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PSYC1000 - Module 01

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PSYC 1000
Harvey Marmurek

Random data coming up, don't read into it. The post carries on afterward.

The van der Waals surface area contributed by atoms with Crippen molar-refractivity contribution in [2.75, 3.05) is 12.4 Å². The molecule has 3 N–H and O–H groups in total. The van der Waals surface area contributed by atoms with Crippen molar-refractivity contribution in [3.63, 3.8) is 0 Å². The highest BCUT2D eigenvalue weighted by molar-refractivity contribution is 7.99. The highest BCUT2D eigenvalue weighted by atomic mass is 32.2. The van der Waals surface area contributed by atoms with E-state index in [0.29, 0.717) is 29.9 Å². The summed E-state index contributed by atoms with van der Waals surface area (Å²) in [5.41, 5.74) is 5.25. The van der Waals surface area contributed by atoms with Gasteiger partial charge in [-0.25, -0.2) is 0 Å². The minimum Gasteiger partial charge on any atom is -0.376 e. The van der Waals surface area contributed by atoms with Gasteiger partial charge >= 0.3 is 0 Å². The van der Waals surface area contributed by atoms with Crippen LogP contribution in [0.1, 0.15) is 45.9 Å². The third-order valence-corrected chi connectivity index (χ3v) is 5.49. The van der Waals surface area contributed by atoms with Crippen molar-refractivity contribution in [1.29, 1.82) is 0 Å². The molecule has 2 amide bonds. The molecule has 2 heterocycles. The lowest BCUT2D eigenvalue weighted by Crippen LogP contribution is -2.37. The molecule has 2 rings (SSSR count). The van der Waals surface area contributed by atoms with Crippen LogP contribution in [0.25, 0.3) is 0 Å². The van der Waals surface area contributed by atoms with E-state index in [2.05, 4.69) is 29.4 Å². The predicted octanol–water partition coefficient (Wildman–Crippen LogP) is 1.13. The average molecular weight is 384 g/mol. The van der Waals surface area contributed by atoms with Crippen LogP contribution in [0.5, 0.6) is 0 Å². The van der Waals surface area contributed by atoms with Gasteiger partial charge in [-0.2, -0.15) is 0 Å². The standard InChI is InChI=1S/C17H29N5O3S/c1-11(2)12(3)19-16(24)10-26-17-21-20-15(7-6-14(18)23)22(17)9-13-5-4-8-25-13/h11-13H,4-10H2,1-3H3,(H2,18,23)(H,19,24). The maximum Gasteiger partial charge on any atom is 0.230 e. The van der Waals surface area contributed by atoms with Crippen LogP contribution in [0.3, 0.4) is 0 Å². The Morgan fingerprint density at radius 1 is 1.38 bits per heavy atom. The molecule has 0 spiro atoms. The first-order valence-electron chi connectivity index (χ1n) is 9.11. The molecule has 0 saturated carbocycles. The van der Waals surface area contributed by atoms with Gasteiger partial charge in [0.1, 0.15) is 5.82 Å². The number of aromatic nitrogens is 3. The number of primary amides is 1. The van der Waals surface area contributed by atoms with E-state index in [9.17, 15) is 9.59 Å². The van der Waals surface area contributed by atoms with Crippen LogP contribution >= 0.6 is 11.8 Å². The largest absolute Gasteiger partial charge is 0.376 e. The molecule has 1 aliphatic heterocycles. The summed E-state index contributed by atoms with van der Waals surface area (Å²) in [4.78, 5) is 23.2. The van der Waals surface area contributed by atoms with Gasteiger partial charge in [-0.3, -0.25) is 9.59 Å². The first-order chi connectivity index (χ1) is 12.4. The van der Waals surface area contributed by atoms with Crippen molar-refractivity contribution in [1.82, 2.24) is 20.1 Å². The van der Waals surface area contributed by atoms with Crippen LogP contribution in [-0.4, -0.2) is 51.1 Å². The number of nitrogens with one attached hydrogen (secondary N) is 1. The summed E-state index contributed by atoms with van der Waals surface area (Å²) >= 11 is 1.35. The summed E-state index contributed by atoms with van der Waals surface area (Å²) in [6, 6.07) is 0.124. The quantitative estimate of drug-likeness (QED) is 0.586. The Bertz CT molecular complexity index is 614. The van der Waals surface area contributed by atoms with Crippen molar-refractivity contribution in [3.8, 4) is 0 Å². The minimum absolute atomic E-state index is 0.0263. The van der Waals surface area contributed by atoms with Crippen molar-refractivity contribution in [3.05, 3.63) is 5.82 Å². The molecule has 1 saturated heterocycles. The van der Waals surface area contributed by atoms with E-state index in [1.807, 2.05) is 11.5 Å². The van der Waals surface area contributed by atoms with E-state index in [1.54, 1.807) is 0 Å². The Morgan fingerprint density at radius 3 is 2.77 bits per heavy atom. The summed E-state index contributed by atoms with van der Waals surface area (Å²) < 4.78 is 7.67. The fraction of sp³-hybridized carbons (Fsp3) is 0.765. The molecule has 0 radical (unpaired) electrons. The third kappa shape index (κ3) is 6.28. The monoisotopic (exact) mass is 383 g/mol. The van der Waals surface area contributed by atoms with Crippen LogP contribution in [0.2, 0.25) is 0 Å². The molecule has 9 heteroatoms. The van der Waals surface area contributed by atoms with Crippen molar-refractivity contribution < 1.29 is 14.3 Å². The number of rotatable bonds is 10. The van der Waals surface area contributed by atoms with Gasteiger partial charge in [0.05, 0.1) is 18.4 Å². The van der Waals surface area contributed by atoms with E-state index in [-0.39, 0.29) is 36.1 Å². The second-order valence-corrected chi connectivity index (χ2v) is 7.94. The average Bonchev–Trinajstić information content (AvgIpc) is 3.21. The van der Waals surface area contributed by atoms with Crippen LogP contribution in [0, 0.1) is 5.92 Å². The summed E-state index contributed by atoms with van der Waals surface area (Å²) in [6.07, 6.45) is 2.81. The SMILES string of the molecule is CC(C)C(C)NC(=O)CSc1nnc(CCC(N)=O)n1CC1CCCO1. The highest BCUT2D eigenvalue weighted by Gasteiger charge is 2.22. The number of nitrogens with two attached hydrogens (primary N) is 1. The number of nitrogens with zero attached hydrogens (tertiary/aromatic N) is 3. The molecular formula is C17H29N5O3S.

Course: PSYC*1000 (DE) Professor: Harvey Marmurek Schedule: Summer, 2012 Textbook: Psychology – Tenth Edition in Modules authored by David G. Myers Textbook ISBN: 9781464102615 Module 01: The Story of Psychology Psychology is a science that seeks to answer questions about us all – how and why we think, feel, and act as we do. What are some important milestones in psychology’s early development? Psychological Science is Born • Before 300 BCE, Aristotle theorized about learning, memory, motivation, emotion, perception and personality • December 1879 – Wilhelm Wundt (press button when you hear a sound) o Wundt established the first psychology laboratory at the University of Leipzig, Germany • Two early schools o Structuralism o Functionalism • Edward Bradford Titchener o Introduced introspection to search for the mind’s structural elements o Introspection – looking inward – used by structuralism o Concerned with sensory experiences • William James; functionalist o Adaptive o Began working on Principles of Psychology in 1878 (text) o William James and Mary Whiton Calkins – Legendary teacher James mentored Calkins, who became a pioneering memory researcher and the first woman to be president of the APA (1905) • Margaret Floy Washburn o First woman to receive a psychology Ph.D.; synthesized animal behaviour research in The Animal Mind; second woman president of APA (1921) What event defined the start of scientific psychology? In Germany in 879 when Wundt opened his first psychological laboratory. Why did introspection fail as a method for understanding how the mind works? People’s self-reports varied, depending on he experience and the person’s intelligence and verbal ability. _______ used introspection to define the mind’s makeup; ______ focused on how mental processes enable us to adapt, survive, and flourish. Structuralism; functionalism Psychology: the science of behaviour and mental processes. Structuralism: an early school of psychology that used introspection to explore the structural elements of the human mind. Functionalism: a school of psychology that focused on how our mental and behavioural processes function – how they enable us to adapt, survive, and flourish. Introspection: self-reflective, looking inward Adaptive: contributed to our ancestors’ survival How did psychology continue to develop from the 1920s through today? • Behaviourist psychologists o John B. Watson and Rosalie Rayner  working with Rayner, Watson championed psychology as the science of behaviour and demonstrated conditioned responses on a baby who became famous as “Little Albert.” o B. F. Skinner  A leading behaviourist, Skinner rejected introspection and studied how consequences shaped behaviour. o These two men defined psychology as the scientific study of observable behaviour. • Sigmund Freud o The controversial ideas of this famed personality theorist and therapist have influenced humanity’s self-understanding. o Freudian psychology emphasized the ways our unconscious thought processes and our emotional responses to childhood experiences affect our behaviour. • Humanistic psychologists o Carl Rogers & Abraham Maslow  Behaviourist and Freudian psychology too limiting  Drew attention to ways that current environmental influences can nurture or limit growth potential; importance of having needs for love and acceptance satisfied. • Cognitive Revolution – 1960s o Cognitive psychology scientifically explores the ways we perceive, process, and remember information. o Cognitive neuroscience – study of brain activity underlying mental activity. From the 1920s through the 1960s, the two major forces in psychology were _____ and ____ psychology. Behaviourism and Freudian How did the cognitive revolution affect the field of psychology? It recaptured the field’s early interest in mental processes and made them legitimate topics for scientific study. Behaviour: something an organism does that we can observe and record (blinking, smiling, crying) Mental processes: internal subjective experiences we infer from behaviour. (sensations, dreams, thoughts, beliefs) Behaviourism: the view that psychology (1) should be an objective science that (2) studies behaviour without reference to mental processes. Most research psychologists today agree with (1) but not with (2). Humanistic Psychology: historically significant perspective that emphasized the growth potential of healthy people. Cognitive Neuroscience: the interdisciplinary study of the brain activity linked with cognition (including perception, thinking, memory, and language). What is psychology’s historic big issue? • Plato assumed that we inherit character and intelligence and that certain ideas are inborn. • Aristotle believed that all things that come into the mind from somewhere. • John Lock – the mind is a blank slate on which experience writes. • Rene Descartes believed some ideas are innate. • Charles Darwin 1831 – evolutionary process of natural selection which shapes behaviours as well as bodies. Nature works on what nature endows. • Every psychological event (every thought and emotion) is simultaneously a biological event (depression can be a brain disorder and a thought disorder). What is natural selection? The process by which nature selects from chance variations the traits that best enable an organism to survive and reproduce in a particular environment. What is contemporary psychology’s position on the nature-nurture debate? Psychological events often stem from the interaction of nature and nurture, rather than from either of them acting alone. Nature-Nurture Issue: the longstanding controversy over the relative contributions that genes and experience make to the development of psychological traits and behaviours. Today’s science sees traits and behaviours arising from the interaction of nature and nurture. Natural Selection: the principle that, among the range of inherited trait variations, those contributing to reproduction and survival will most likely be passed on to succeeding generations. What are psychology’s levels of analysis and related perspectives? Levels of analysis • Biopsychosocial Approach – this integrated viewpoint incorporates various levels of analysis and offers a more complete picture of any given behaviour or mental process. Biological Influences: Psychological Influences Natural selection of adaptive traits Learned fears and other learned expectations Genetic predispositions responding to environment Emotional responses Brain mechanisms Cognitive processing and perceptual interpretations Hormonal influences Behaviour or mental process Social-cultural Influences Presence of others Cultural, societal, and family expectations Peer and other group influences Compelling models (such as in the media) Neuroscience perspective – study brain circuits that cause us to be red in the face or hot under the collar. Evolutionary perspective –analyze how anger facilitated survival of our ancestors’ genes. Behaviour genetics perspective – study how heredity and experience influence our individual differences in temperament. Psychodynamic perspective – might view an outburst as an outlet for unconscious hostility. Behavioural perspective – might attempt to determine which external stimuli trigger angry responses or aggressive acts. Cognitive perspective – study how our interpretation of a situation affects our anger and how our anger affects our thinking. Social-cultural perspective – explore how expressions of anger vary across cultural contexts Examples of Perspective Focus Sample Questions Subfields Using This Perspective How the body and brain How do pain messages travel from the Biological hand to the brain? How is blood Neuroscience enable emotions, memories, chemistry linked with models and Cognitive and sensory experiences. motives? Clinical How the natural selection of Biological Evolutionary traits has promoted the How does evolution influence behaviour Developmental survival of genes. tendencies? Social To what extent are psychological traits How